Slice the pencil thin long bean into 1 to 2 inch bite-sized pieces and stir fry with a bit of ginger then serve as a side dish with pork or fish.
Add sliced long beans to soups or more simply add them blanched or raw to a salad just as you would the French haricots verts.
Long beans have a chewy, crunchy texture–more so than snap beans–and a flavor reminiscent of the dry navy bean or asparagus. Asparagus! Yes, that is where this cousin of the black-eyed pea gets one of it many other common names: the asparagus bean.
Asparagus bean, yard long bean (it actually can grow to nearly a yard long, though it will be tastier at half that length), Chinese pea and China pea (where this bean is a favorite), snake bean (looks like), dau gok, and in the Caribbean bodi or boonchi are other common names for this legume.
Besides stir-fry, soups and salads, the long bean is a good choice for stewing, braising (to remain chewy and firm), sautéing, shallow frying, and deep frying. With cooking, the long bean’s bean flavor intensifies.
Thin and young long beans have the most delicate flavor. Older, fatter beans are more intense and sweet, and dried long beans can be used in the kitchen just like any other dried bean or legume.
Long beans do not contain as much moisture as bush or pole beans (the long bean is not a close relative of the common bean), that’s what makes them more flexible and snake like and, of course, drier to taste. The next time you order Szechwan-style Chinese food look for the long beans. The Szechwan dish called dry-fried beans is the long bean deep-fried, drained, and then stir-fried with spicy seasoning. That dish takes about 5 minutes to cook.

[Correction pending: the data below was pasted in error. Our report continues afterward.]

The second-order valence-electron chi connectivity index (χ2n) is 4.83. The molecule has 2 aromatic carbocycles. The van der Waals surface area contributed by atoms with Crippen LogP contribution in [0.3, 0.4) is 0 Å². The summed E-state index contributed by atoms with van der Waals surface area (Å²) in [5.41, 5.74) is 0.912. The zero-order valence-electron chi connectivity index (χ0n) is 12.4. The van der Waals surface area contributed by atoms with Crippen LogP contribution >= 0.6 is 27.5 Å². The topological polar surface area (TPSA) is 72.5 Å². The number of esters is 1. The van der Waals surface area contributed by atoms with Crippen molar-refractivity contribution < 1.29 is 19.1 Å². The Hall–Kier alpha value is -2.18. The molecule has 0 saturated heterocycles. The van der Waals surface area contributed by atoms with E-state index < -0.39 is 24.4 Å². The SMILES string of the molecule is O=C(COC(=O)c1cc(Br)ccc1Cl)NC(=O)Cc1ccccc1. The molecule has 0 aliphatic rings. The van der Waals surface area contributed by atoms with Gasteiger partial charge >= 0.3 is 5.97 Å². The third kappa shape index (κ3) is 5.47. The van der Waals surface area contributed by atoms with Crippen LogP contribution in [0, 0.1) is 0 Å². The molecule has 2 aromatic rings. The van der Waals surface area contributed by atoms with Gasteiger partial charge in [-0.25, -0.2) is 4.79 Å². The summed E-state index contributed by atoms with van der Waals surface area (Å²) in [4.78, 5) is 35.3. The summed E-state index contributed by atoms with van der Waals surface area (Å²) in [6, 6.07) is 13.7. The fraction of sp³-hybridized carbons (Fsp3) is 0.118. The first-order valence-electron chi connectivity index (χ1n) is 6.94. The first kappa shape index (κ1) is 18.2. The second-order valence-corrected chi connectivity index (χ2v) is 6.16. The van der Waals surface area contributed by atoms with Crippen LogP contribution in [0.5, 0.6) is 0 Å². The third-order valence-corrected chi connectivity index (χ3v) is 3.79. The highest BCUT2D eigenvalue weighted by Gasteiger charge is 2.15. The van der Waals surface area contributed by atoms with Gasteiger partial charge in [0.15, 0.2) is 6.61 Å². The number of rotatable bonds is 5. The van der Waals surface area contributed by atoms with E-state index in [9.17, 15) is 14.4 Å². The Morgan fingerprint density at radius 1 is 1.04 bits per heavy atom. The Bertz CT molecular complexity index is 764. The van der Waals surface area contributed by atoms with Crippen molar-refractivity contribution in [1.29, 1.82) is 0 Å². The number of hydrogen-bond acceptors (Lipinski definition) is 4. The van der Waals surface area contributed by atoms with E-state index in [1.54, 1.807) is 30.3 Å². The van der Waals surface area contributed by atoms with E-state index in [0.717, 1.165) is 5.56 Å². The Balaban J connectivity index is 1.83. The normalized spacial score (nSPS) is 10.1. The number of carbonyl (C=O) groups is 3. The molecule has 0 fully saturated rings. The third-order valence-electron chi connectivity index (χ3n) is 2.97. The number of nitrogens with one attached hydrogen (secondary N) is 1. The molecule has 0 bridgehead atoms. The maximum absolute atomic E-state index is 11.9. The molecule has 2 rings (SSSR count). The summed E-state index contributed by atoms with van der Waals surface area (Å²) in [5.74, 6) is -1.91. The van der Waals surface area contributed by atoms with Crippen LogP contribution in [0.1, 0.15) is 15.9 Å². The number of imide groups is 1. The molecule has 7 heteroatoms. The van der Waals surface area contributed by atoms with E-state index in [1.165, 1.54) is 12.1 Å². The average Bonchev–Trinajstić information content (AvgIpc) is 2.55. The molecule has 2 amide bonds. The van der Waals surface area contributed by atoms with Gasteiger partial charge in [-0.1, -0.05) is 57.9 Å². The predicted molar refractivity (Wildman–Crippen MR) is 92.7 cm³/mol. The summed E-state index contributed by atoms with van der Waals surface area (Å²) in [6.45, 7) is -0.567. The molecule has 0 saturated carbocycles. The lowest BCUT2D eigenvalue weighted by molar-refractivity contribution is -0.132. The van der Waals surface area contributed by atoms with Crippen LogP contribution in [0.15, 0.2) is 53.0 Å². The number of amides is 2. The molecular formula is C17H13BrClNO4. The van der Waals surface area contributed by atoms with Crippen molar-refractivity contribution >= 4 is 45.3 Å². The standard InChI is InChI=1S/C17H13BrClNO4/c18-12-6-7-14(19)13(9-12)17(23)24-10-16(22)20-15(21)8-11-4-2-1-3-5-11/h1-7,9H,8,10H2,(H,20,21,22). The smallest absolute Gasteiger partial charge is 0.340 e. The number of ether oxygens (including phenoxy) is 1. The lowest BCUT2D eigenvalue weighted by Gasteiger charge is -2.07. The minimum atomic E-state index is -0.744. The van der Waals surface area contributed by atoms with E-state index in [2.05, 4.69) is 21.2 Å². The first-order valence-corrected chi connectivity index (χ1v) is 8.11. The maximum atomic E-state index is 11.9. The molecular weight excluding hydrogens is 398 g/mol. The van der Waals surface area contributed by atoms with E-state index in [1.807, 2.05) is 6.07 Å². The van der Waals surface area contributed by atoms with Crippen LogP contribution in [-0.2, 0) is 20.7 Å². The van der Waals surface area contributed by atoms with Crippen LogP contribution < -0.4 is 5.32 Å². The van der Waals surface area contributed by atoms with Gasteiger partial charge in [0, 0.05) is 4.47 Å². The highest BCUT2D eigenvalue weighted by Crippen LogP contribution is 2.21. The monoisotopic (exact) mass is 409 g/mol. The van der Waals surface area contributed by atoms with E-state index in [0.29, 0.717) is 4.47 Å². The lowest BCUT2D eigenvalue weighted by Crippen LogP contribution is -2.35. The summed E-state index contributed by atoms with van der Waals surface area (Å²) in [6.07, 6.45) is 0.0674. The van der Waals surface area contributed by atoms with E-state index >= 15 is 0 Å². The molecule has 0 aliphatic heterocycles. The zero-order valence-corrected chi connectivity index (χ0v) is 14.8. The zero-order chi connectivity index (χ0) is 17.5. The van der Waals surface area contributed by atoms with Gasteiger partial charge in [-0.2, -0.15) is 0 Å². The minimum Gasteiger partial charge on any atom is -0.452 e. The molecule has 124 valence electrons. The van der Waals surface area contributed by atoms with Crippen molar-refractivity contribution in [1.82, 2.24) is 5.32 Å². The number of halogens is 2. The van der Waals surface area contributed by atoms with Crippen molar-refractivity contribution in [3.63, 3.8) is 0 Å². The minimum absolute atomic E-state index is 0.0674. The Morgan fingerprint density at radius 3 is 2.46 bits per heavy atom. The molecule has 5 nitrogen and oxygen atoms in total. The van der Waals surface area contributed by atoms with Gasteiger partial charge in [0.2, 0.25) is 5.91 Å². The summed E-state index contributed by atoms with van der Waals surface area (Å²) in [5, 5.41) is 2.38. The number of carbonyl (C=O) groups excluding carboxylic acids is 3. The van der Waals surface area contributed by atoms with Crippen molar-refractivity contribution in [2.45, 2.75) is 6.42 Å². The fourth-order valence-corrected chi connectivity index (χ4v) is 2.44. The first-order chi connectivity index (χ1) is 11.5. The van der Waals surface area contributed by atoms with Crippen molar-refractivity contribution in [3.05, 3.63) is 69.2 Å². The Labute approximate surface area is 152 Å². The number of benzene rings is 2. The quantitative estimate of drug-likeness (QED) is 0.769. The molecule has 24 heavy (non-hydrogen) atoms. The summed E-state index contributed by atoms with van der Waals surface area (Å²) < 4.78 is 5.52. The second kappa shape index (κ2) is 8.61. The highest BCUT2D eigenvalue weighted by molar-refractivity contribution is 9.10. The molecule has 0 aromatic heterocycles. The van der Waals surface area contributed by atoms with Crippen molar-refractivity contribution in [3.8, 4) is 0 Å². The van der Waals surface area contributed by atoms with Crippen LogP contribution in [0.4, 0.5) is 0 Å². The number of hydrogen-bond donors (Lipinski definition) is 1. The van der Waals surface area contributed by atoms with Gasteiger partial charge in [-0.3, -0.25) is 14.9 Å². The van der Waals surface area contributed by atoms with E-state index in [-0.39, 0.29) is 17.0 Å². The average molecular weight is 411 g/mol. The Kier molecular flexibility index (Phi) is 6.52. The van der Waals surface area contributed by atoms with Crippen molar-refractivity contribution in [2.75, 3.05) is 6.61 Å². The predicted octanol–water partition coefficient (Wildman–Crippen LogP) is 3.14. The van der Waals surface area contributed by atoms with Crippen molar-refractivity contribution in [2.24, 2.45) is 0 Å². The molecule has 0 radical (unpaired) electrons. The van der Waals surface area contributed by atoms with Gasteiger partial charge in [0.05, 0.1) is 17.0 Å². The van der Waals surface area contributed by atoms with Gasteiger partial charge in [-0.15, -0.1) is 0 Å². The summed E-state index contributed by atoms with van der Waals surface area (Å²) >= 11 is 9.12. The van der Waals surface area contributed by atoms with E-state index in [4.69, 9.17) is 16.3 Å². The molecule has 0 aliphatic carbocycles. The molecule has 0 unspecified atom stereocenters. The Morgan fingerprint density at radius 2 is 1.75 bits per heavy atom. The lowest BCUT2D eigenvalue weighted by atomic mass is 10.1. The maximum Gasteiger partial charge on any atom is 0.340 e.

The long bean grows on a climbing plant that reaches 6 to 13 feet long. The pods can be straight or hooked and contain 15 to 20 elongated kidney-shaped seeds usually black or brown between and each about ½ to ¾ inches long. The long bean is ready for harvest at 8 to 10 inches long but can be picked much longer, at 1½ to 3 feet long.
Season. Long beans are a warm-season plant and are harvested from mid to late summer. The long bean will be damaged by frost.
Choose. Select small, thin, firm pods in which the beans have not matured. Pods can range from dark green to pale-green. Pale green beans will be sweeter and meatier when cooked though more fibrous and less delicate. Dark green beans are best suited for braising as they are more firm. Avoid mature beans that can turn yellow or whitish colored.
Store. Long beans will keep in the refrigerator for 2 to 3 days, best in a closed plastic bag. Mature long beans can be harvested for their seeds which can be dried and stored like other dry beans.
Prepare. Trim away the stem end and slice into desired lengths on the diagonal or straight across. Long beans are best trimmed before stir frying.
Cook. Long beans can be stir-fried, stewed, braised, sautéed, shallow fried, and deep fried. With cooking, the long bean’s bean flavor intensifies.
- Stir fry until just tender crunchy.
- Steam or for 3-7 minutes until just tender.
- Braise for 20 minutes with other vegetables and meats, best in a garlicky or oniony braising liquid.
Serve. Long beans can be served raw in salads or added to soups or stir-fried dishes.
Flavor partners. Long beans have a flavor affinity for pork, ginger, nuts, fermented black beans, garlic, strong herbs, soy and fish sauce, chili peppers, sausages, oil and vinegar.
Nutrition. Long beans are low in calories, about 45 calories per cup, and rich in vitamin A and also contain vitamin C and potassium.
Long bean facts and trivia. It was once believed the long bean was native to China and southern Asia, but it is now known that the long bean originated in tropical and sub-tropical Africa before traveling east to India, Indonesia and China and then on to the Pacific Islands. From Africa, the long bean traveled west to the Caribbean and North America. Today the long bean is commonly grown in California and Hawaii.The botanical name for the yard-long bean is Vigna unguiculata, subsp. sesquipedalis. (Sesquipedalis means foot and a half long in Latin.)